One of the problems that keeps getting mentioned is teaching a hermetic apprentice to read, write and speak Latin. Does anyone have any info on how long it took to actually teach Latin in the middle ages? Would it be possible to use Mentem magic to speed up training time for languages (realizing that letting magic speed up training times may not be the best idea, even if it's accompanied by warping points).
=> teaching activity.
You could assume that in the apprentice's first year you teach Latin for one season, right after opening the arts. You then allow the apprentice to treat the other 3 seasons as "practice a language in an area where it is spoken." This makes since because you are quite capable of immersing him in the language. it is his job at that point is to talk to you (in Latin) and deal with your reply (in Latin). Other Magi who talk to the apprentice will likewise use Latin. Unless your apprentice spends lots of time with the Turb (why? He's needed in my sanctum helping me out!) he is really only exposed to Latin speakers. Just think of the magi of the covenant as a really small community! If you allow this approach the apprentice needs about 5 seasons of practice after your one of instruction. Add Artes Liberales in his second year and you've got yourself a literate, Latin speaking apprentice.
Now, based on what I found after a quick online search, historically schooling in Latin took place in grammar schools. A student would attend a grammar school primarily to learn Latin starting sometime around age 11 and going to around age 14, at which time they could attend university. Although some Latin may have already been picked up in song schools that began as young as 6 or 7.
To me, grammar school in Ars terms would look something like this: Start at age 11. Go to school for three seasons a year in a class with a decent teacher who has some skill (Say Com +2, +3, +5 teaching= 10 x 3 = 30 xp per year). After three years you emerge with Latin 5, and Artes Liberales 2 and three seasons of doing something else.
Probably more seasons doing "something else". And quite likely Latin 4 instead of 5.
"Something else" being probably Philosophiae, Theology, Law and maybe Etiquette, Athletics, Music, Teaching, Area Lore(local/regional/"world")...
Agreed, though I think the 'something else' is probably likely to be more social - remember, this is the experience the character is picking up in their free time in between attending school.
Also, I think the likelihood of a medieval grammar school teacher having a decent Communication AND a teaching score of 5 is pretty remote, given that the vast majority of them weren't specialised, professional teachers - just clergymen from a nearby cathedral who could be spared from liturgical duties.
As for Communication scores, it depends on how common a given score is, how able the person is to self select a job that fits his skill, etc., etc... In my ME people who are are good at a given thing are usually the ones that do it, so most any professional/craftsman who has an ability to select what he wants to do has (or develops) the right attributes to make that profession work. Blacksmiths have high Strength, teachers are good with Communication, etc.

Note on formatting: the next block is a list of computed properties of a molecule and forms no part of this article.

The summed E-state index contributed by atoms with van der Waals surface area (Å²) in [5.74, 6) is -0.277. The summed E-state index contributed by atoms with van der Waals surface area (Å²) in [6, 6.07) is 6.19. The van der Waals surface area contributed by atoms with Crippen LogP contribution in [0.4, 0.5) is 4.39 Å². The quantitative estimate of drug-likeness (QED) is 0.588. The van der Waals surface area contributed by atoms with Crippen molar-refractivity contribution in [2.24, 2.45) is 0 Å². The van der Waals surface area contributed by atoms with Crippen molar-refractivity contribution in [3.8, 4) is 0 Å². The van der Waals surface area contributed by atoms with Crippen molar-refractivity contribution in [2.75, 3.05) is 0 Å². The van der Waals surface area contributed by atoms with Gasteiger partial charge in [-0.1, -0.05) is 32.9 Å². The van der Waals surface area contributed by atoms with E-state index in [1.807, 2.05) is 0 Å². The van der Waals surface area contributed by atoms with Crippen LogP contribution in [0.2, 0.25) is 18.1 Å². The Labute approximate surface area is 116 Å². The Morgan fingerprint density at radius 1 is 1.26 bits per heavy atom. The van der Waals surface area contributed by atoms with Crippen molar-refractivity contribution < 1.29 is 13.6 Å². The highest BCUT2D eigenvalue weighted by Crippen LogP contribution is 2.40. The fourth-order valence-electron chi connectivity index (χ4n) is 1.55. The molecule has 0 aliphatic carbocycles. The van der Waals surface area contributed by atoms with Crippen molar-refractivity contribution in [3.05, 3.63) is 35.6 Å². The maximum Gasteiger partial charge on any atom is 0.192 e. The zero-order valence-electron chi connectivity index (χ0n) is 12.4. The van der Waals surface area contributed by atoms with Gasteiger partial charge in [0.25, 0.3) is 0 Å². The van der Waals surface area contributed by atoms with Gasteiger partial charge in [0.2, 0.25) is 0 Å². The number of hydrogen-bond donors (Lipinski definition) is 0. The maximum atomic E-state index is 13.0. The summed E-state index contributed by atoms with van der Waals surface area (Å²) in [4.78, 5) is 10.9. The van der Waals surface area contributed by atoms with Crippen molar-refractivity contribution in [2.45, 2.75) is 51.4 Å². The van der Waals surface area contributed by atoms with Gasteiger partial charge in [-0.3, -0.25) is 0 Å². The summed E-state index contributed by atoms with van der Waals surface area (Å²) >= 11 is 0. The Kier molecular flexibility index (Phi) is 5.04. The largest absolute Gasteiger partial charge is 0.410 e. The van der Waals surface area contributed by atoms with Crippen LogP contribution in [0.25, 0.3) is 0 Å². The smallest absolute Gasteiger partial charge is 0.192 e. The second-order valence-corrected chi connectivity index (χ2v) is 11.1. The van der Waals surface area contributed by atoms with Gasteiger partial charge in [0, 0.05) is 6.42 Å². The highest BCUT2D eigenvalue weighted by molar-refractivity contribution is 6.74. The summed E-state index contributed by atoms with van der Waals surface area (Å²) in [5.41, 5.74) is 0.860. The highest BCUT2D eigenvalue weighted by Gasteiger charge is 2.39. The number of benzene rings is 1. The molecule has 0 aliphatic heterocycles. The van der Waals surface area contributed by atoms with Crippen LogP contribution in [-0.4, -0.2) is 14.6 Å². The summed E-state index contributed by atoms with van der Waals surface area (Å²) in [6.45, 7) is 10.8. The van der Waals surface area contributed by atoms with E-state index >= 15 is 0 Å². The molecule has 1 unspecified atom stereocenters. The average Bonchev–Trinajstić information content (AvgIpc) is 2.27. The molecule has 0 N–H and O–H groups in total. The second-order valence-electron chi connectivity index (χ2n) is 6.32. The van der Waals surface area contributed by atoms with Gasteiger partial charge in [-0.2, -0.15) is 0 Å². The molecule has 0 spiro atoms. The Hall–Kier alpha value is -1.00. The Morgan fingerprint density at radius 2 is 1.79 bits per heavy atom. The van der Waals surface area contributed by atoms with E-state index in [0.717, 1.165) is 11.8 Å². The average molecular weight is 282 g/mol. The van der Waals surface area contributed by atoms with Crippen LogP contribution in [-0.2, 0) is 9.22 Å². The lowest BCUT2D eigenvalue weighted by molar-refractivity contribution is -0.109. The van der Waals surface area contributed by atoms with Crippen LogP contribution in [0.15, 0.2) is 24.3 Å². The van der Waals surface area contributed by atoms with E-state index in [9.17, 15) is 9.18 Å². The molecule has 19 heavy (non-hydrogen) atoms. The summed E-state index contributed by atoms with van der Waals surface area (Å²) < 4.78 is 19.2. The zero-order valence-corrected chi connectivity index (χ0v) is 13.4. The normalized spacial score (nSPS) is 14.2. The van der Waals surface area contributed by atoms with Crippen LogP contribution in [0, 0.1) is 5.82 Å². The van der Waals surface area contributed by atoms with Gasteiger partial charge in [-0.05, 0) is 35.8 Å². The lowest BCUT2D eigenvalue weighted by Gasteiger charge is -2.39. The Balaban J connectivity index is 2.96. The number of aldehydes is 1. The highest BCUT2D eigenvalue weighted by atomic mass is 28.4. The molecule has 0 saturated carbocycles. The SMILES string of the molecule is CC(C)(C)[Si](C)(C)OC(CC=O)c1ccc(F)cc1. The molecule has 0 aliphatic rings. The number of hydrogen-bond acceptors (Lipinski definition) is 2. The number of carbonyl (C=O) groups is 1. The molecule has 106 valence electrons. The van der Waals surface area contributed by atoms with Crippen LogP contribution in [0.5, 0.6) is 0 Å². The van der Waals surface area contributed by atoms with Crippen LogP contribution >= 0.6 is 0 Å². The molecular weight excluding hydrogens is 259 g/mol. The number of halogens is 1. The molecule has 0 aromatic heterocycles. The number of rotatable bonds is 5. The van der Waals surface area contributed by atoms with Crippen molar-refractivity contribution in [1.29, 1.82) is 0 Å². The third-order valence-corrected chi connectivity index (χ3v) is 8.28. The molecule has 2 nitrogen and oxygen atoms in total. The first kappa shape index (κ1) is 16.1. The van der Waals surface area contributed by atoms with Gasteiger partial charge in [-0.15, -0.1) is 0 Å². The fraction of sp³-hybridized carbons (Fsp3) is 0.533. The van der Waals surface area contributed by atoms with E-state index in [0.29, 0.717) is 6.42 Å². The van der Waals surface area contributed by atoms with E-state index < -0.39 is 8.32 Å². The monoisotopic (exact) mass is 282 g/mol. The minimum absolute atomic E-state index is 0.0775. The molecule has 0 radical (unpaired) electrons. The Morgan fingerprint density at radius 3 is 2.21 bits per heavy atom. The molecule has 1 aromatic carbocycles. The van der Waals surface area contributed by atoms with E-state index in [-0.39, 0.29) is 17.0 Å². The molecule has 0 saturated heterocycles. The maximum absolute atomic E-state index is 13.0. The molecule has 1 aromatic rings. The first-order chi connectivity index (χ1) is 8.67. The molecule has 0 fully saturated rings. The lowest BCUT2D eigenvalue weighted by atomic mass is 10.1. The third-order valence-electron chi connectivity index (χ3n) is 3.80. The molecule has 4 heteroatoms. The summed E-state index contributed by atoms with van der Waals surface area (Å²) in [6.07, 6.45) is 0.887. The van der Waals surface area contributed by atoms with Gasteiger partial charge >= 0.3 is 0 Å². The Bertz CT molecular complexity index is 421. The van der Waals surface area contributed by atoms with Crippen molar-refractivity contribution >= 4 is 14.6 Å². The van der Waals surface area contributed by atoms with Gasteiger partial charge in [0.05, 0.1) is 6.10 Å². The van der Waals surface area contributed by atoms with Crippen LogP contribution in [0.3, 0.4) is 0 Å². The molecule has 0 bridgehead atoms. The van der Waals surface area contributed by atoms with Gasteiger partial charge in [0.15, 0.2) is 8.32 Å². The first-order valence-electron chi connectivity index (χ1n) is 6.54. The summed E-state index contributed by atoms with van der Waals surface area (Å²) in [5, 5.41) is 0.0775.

I was under the impression that grammar schools (as actual grammar schools and not as a category of primary education) came to exist in the late 12th century (with the advent of universities). The universities would not accept someone that didn't speak Latin, so schools opened to teach it. While the teachers were clergy (so, technically were all university students, as I understand it), I thought they were graduates of the universities who had earned the legal right to teach. Since they were in competition with each other it would behoove them to learn to teach well. In Ars terms they either were themselves taught or else spent seasons "practicing" teaching. That, plus a little exposure, easily gets you to around 5 in Teaching. I could well be wrong, so any medievalists out there who want to set he record straight, I'd love to hear what you have to say.
Mmm, maybe. I would say that RAW however they would be getting their XP from teaching all the time or nearly all the time anyway, simply because even in the less active seasons, it would still be provding the most XP.
Disagree. Clergy at the time very often did have teaching ability, because they often had to teach, and their training often included it. Also, not uncommonly at least, people got into the path of clergy exactly because they were good "communicators".
So a total Teaching+Com score in the 5-8 range i would accept without the slightest problem.
Less would be rather unlikely, more wouldnt be outrageous but probably not likely at least not alot more.
I would also say that a "PRO" teacher would commonly have a better total than that.
Far from required unless i misrecall. They MAY be former university students but i would say that more would not be.
Yup, totally reasonable. Anyone going for a seriuos teaching score might have "Good Teacher" and Puissant (and/or Affinity) Teaching, adding +7(+9) to teaching total. I certainly wouldnt call that unreasonable either, even if such a combination might be rare(extremely rare!).